message 8: by peg (last edited Aug 25, 2016 12:39PM) (new)

peg (mcicutti) | 52 comments Thanks Diane.


message 9: by Diane (last edited Aug 25, 2016 12:40PM) (new)

Diane  (DianeDJ) Peg, I am having SUCH a hard time finding Grace Paley...I went to 2 Borders, and 2 of my local libraries...one put me on a wait list with 3 people ahead of me, and the other had a wait list of 13. I think I may end up doing a special order through Borders. Fortunately not to discuss until Nov. 1


message 10: by peg (last edited Aug 25, 2016 12:40PM) (new)

peg (mcicutti) | 52 comments Diane,

The book is available on Amazon.com for $11.00. If you are in a hurry you can get overnight shipping.

Half.com also has the book. One vender is selling it for $7.99.

I often buy "new and used" books from private vendors on Amazon.com. I have never received a book from vendors that didn't live up to its description.

Good luck!!


message 11: by Diane (last edited Aug 25, 2016 12:40PM) (new)

Diane  (DianeDJ) Thanks Peg- for once I was really "trying" to use my library card, but alas, seems like I will HAVE to buy it :)


message 12: by peg (last edited Aug 25, 2016 12:40PM) (new)

peg (mcicutti) | 52 comments I know the feeling. I often "try" to use my library card but I buy most of the books I read. I'm sure that you will not regret owning this one.


message 13: by Diane (last edited Aug 25, 2016 12:41PM) (new)

Diane  (DianeDJ) Peg - Good news! I went to Borders #3 yesterday. The computer said "likely in store", it wasn't on the shelf. I asked a clerk who looked in the back for me and VOILA. I finally have the Collected Stories.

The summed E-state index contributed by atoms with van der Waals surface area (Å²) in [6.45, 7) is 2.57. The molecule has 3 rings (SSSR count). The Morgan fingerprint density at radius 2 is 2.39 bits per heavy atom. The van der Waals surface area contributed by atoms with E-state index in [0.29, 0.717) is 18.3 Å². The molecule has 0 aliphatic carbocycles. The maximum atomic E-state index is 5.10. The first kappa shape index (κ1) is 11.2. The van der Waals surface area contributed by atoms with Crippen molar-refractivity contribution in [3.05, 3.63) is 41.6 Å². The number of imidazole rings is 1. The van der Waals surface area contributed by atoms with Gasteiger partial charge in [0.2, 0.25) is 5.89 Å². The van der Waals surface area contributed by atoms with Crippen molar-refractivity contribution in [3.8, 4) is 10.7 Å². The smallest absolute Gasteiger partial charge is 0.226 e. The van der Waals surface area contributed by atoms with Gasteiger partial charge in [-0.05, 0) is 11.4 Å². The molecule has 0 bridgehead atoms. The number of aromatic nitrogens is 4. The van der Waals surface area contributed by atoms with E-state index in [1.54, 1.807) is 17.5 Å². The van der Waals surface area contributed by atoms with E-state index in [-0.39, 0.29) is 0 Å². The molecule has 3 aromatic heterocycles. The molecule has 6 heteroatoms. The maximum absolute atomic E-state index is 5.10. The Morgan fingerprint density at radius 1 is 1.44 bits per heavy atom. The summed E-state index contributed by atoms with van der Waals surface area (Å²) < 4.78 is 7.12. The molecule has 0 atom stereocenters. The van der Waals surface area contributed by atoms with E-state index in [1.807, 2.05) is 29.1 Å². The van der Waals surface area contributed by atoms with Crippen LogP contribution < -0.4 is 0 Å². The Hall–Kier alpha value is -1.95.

message 14: by peg (last edited Aug 25, 2016 12:43PM) (new)

peg (mcicutti) | 52 comments That's great,Diane.

My book club met last night to discuss Kundera's Identity. We had a very interesting meeting. The group was divided on their opinions of the book but those who didn't like the book do not like post modern fiction.

We are reading The Life of Pi for next month's discussion. Have any of you read it? I feel like I am the last person on the planet to read it :D


message 15: by Heidi (last edited Aug 25, 2016 12:44PM) (new)

Heidi I really liked Life of Pi and discussed it with several groups. It has the kind of ending that leads to good discussion, and I found that the opinions fell pretty much along the lines of those who believe in God and who don't. Faith--separate from religion--is a running theme in the book, and even though the question at the end isn't religious, there's definitely a connection. So as long as no one in your group is particularly touchy on that subject, you should have a great meeting.